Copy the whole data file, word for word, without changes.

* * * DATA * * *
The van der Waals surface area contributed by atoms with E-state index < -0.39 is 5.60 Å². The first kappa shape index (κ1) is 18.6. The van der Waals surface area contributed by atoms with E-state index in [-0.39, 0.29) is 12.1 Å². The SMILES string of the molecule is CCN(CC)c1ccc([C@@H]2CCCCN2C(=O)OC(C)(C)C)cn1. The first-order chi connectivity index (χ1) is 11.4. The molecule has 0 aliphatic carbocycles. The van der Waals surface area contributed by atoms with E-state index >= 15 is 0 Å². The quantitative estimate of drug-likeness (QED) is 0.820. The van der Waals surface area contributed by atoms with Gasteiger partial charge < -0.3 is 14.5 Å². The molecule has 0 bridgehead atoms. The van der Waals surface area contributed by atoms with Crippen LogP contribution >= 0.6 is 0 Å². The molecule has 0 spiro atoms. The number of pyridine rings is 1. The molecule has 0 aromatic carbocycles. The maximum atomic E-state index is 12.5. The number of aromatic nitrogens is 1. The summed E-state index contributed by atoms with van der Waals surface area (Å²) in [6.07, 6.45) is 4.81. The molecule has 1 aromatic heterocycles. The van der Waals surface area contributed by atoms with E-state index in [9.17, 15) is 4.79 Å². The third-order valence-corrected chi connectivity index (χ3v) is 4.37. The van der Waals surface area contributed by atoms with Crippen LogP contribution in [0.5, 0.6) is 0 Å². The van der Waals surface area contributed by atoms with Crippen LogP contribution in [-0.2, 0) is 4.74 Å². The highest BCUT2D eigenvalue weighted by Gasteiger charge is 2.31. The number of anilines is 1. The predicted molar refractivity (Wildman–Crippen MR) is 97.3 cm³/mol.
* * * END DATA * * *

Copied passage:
The van der Waals surface area contributed by atoms with E-state index < -0.39 is 5.60 Å². The first kappa shape index (κ1) is 18.6. The van der Waals surface area contributed by atoms with E-state index in [-0.39, 0.29) is 12.1 Å². The SMILES string of the molecule is CCN(CC)c1ccc([C@@H]2CCCCN2C(=O)OC(C)(C)C)cn1. The first-order chi connectivity index (χ1) is 11.4. The molecule has 0 aliphatic carbocycles. The van der Waals surface area contributed by atoms with E-state index >= 15 is 0 Å². The quantitative estimate of drug-likeness (QED) is 0.820. The van der Waals surface area contributed by atoms with Gasteiger partial charge < -0.3 is 14.5 Å². The molecule has 0 bridgehead atoms. The van der Waals surface area contributed by atoms with Crippen LogP contribution >= 0.6 is 0 Å². The molecule has 0 spiro atoms. The number of pyridine rings is 1. The molecule has 0 aromatic carbocycles. The maximum atomic E-state index is 12.5. The number of aromatic nitrogens is 1. The summed E-state index contributed by atoms with van der Waals surface area (Å²) in [6.07, 6.45) is 4.81. The molecule has 1 aromatic heterocycles. The van der Waals surface area contributed by atoms with E-state index in [9.17, 15) is 4.79 Å². The third-order valence-corrected chi connectivity index (χ3v) is 4.37. The van der Waals surface area contributed by atoms with Crippen LogP contribution in [0.5, 0.6) is 0 Å². The van der Waals surface area contributed by atoms with Crippen LogP contribution in [-0.2, 0) is 4.74 Å². The highest BCUT2D eigenvalue weighted by Gasteiger charge is 2.31. The number of anilines is 1. The predicted molar refractivity (Wildman–Crippen MR) is 97.3 cm³/mol.